A side note: keep your smartphone handy in case you find yourself with an opportunity to talk to someone you had not researched prior. Just don’t do it while standing right in front of them!

THE CONVERSATION

Here we are. You have found a guest that is not too busy at the moment and appears available to talk. Okay, what do you say and what should you keep in mind?

1. They Are People Too

This is huge. If you take nothing else from this list, remember this one. It is easy to get star-struck and find yourself overwhelmed in the presence of someone whose work you love. But remember, they are a person. They have a family. Friends. Bills. Laundry day. They have a kick-ass job, but they are a person and are as capable of having a normal conversation as anyone else.

More than that, you are as capable of having a normal conversation with them as you are with your friends!

If you approach the guest with this understanding firmly in place, it will be much easier for you to connect with them.

2. Engage!

Okay, this one is easy, but it could easily go awry. Just say “Hi!” You need not be flashy or dramatic; alternatively, avoid a nervous avalanche of words. Just greet them and introduce yourself. Some guests will take the lead, which makes your job a little easier. If they do not, offer them your name, thank them for coming, and…

3. Find Common Ground

You will generally have about 10-20 seconds when you start a conversation to show that you are not a fangirl. My recommendation? Start with what you are most familiar with about their work but pay attention to their answers and reaction. If they are on ‘autopilot,’ giving generic responses, it is time to shake things up.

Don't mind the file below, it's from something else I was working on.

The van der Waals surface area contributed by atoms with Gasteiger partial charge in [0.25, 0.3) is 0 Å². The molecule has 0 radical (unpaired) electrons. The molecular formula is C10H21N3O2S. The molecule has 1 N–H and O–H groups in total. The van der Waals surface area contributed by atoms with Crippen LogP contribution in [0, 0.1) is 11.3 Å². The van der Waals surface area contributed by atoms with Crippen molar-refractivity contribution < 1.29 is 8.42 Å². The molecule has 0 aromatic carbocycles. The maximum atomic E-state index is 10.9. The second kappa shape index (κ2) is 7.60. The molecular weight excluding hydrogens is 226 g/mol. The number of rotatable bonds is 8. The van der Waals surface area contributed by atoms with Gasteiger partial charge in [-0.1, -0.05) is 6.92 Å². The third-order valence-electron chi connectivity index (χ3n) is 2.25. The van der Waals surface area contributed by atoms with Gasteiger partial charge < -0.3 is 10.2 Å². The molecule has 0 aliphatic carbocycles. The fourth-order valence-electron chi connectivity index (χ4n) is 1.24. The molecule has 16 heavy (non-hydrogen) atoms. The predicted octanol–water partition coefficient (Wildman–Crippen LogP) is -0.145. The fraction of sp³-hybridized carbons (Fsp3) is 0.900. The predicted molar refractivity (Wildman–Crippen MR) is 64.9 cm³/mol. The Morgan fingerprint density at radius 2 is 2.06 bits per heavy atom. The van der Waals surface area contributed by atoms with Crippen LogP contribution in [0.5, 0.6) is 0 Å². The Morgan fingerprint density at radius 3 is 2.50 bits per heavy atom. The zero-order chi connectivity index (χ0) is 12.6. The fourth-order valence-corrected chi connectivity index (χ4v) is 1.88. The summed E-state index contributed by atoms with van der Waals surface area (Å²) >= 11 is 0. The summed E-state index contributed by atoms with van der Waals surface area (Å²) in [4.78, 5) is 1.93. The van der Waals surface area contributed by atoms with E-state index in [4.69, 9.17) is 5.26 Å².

Compliment their work: “I found your portrayal of Tom Zarek engaging and thought the character was a great foil for Roslin.” This may evolve into a deeper conversation about the character; if so, great! Feel free to pursue that line as long as you are both interested.

If they offer a kind, “Thank you,” however, and do not seem interested in talking about that subject further, be prepared to switch gears. This is where your research will save you.

Current projects. Previous roles. Hobbies. Where they are currently living and/or working. These are all possible avenues you can take. Take our conversation with Michael Hogan and Kate Vernon (both from Canada). After discussing the Tighs briefly, I mentioned my desire to see Vancouver’s film-making scene. This comment led to a discussion about Toronto’s film-making scene, as well as, the best time of the year to visit British Columbia. Yes, we even discussed the weather, how Canada has been as off-balance as much of the U.S.

This may sound like a boring conversation; in actuality, these are the conversations where you begin to connect with the guest and learn a bit more about one another. They may also lead to more intriguing topics than you had anticipated.